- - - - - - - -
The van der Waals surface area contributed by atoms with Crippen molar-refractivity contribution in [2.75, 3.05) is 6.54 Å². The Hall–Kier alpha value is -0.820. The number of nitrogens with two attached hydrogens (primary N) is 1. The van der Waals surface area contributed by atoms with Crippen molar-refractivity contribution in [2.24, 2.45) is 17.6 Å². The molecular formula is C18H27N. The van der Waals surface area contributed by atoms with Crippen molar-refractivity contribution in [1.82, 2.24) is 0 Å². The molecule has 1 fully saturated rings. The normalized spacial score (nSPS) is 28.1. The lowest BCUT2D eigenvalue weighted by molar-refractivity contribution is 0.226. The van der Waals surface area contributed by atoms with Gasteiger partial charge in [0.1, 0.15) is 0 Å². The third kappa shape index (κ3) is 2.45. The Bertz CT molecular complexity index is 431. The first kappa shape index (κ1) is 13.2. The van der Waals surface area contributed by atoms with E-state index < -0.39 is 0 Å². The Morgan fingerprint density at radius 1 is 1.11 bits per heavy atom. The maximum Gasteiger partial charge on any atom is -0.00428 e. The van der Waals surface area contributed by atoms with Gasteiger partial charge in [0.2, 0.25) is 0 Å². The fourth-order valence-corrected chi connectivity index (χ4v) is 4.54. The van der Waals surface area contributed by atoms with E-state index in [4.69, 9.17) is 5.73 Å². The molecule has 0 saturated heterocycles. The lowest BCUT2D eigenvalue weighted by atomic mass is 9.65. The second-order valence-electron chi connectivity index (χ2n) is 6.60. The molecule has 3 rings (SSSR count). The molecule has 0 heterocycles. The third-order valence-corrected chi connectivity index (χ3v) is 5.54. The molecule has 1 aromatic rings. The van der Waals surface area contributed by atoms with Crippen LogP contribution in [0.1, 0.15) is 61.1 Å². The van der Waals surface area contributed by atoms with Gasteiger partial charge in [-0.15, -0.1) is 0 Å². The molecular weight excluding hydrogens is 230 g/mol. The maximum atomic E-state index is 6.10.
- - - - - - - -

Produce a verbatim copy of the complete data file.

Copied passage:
The van der Waals surface area contributed by atoms with Crippen molar-refractivity contribution in [2.75, 3.05) is 6.54 Å². The Hall–Kier alpha value is -0.820. The number of nitrogens with two attached hydrogens (primary N) is 1. The van der Waals surface area contributed by atoms with Crippen molar-refractivity contribution in [2.24, 2.45) is 17.6 Å². The molecular formula is C18H27N. The van der Waals surface area contributed by atoms with Crippen molar-refractivity contribution in [1.82, 2.24) is 0 Å². The molecule has 1 fully saturated rings. The normalized spacial score (nSPS) is 28.1. The lowest BCUT2D eigenvalue weighted by molar-refractivity contribution is 0.226. The van der Waals surface area contributed by atoms with Gasteiger partial charge in [0.1, 0.15) is 0 Å². The third kappa shape index (κ3) is 2.45. The Bertz CT molecular complexity index is 431. The first kappa shape index (κ1) is 13.2. The van der Waals surface area contributed by atoms with E-state index < -0.39 is 0 Å². The Morgan fingerprint density at radius 1 is 1.11 bits per heavy atom. The maximum Gasteiger partial charge on any atom is -0.00428 e. The van der Waals surface area contributed by atoms with Gasteiger partial charge in [0.2, 0.25) is 0 Å². The fourth-order valence-corrected chi connectivity index (χ4v) is 4.54. The van der Waals surface area contributed by atoms with E-state index in [4.69, 9.17) is 5.73 Å². The molecule has 0 saturated heterocycles. The lowest BCUT2D eigenvalue weighted by atomic mass is 9.65. The second-order valence-electron chi connectivity index (χ2n) is 6.60. The molecule has 3 rings (SSSR count). The molecule has 0 heterocycles. The third-order valence-corrected chi connectivity index (χ3v) is 5.54. The molecule has 1 aromatic rings. The van der Waals surface area contributed by atoms with Crippen LogP contribution in [0.1, 0.15) is 61.1 Å². The van der Waals surface area contributed by atoms with Gasteiger partial charge in [-0.15, -0.1) is 0 Å². The molecular weight excluding hydrogens is 230 g/mol. The maximum atomic E-state index is 6.10.